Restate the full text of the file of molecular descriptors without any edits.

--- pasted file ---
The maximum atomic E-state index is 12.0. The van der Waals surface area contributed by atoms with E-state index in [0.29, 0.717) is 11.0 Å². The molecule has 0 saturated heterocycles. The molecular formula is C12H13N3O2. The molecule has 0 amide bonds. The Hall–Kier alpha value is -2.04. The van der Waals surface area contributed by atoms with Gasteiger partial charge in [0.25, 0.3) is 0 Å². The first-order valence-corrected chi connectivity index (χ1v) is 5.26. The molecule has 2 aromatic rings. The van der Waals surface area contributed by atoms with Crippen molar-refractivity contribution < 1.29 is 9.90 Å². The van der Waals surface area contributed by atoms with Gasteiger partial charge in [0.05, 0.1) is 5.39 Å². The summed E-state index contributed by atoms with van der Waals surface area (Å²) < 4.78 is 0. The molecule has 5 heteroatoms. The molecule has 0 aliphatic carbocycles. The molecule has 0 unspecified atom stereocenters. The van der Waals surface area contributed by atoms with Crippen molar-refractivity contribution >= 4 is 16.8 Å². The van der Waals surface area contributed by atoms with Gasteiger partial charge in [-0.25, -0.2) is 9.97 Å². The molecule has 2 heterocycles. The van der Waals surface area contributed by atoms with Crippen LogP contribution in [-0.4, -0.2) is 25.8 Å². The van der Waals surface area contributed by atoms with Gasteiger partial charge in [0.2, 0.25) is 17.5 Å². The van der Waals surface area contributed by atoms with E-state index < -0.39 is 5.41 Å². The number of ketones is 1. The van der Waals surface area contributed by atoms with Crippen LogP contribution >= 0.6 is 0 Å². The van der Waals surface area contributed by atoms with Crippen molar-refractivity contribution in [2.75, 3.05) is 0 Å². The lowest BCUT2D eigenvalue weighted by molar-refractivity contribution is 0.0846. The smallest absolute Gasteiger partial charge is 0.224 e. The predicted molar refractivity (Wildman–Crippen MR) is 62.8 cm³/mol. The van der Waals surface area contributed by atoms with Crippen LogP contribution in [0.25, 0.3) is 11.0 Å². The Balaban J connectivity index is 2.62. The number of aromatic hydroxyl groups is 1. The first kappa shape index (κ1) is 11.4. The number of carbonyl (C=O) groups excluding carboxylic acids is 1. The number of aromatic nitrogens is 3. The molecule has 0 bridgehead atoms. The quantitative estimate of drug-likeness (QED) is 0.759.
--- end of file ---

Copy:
The maximum atomic E-state index is 12.0. The van der Waals surface area contributed by atoms with E-state index in [0.29, 0.717) is 11.0 Å². The molecule has 0 saturated heterocycles. The molecular formula is C12H13N3O2. The molecule has 0 amide bonds. The Hall–Kier alpha value is -2.04. The van der Waals surface area contributed by atoms with Gasteiger partial charge in [0.25, 0.3) is 0 Å². The first-order valence-corrected chi connectivity index (χ1v) is 5.26. The molecule has 2 aromatic rings. The van der Waals surface area contributed by atoms with Crippen molar-refractivity contribution < 1.29 is 9.90 Å². The van der Waals surface area contributed by atoms with Gasteiger partial charge in [0.05, 0.1) is 5.39 Å². The summed E-state index contributed by atoms with van der Waals surface area (Å²) < 4.78 is 0. The molecule has 5 heteroatoms. The molecule has 0 aliphatic carbocycles. The molecule has 0 unspecified atom stereocenters. The van der Waals surface area contributed by atoms with Crippen molar-refractivity contribution >= 4 is 16.8 Å². The van der Waals surface area contributed by atoms with Gasteiger partial charge in [-0.25, -0.2) is 9.97 Å². The molecule has 2 heterocycles. The van der Waals surface area contributed by atoms with Crippen LogP contribution in [-0.4, -0.2) is 25.8 Å². The van der Waals surface area contributed by atoms with Gasteiger partial charge in [0.2, 0.25) is 17.5 Å². The van der Waals surface area contributed by atoms with E-state index < -0.39 is 5.41 Å². The number of ketones is 1. The van der Waals surface area contributed by atoms with Crippen LogP contribution >= 0.6 is 0 Å². The van der Waals surface area contributed by atoms with Crippen molar-refractivity contribution in [2.75, 3.05) is 0 Å². The lowest BCUT2D eigenvalue weighted by molar-refractivity contribution is 0.0846. The smallest absolute Gasteiger partial charge is 0.224 e. The predicted molar refractivity (Wildman–Crippen MR) is 62.8 cm³/mol. The van der Waals surface area contributed by atoms with Crippen LogP contribution in [0.25, 0.3) is 11.0 Å². The Balaban J connectivity index is 2.62. The number of aromatic hydroxyl groups is 1. The first kappa shape index (κ1) is 11.4. The number of carbonyl (C=O) groups excluding carboxylic acids is 1. The number of aromatic nitrogens is 3. The molecule has 0 bridgehead atoms. The quantitative estimate of drug-likeness (QED) is 0.759.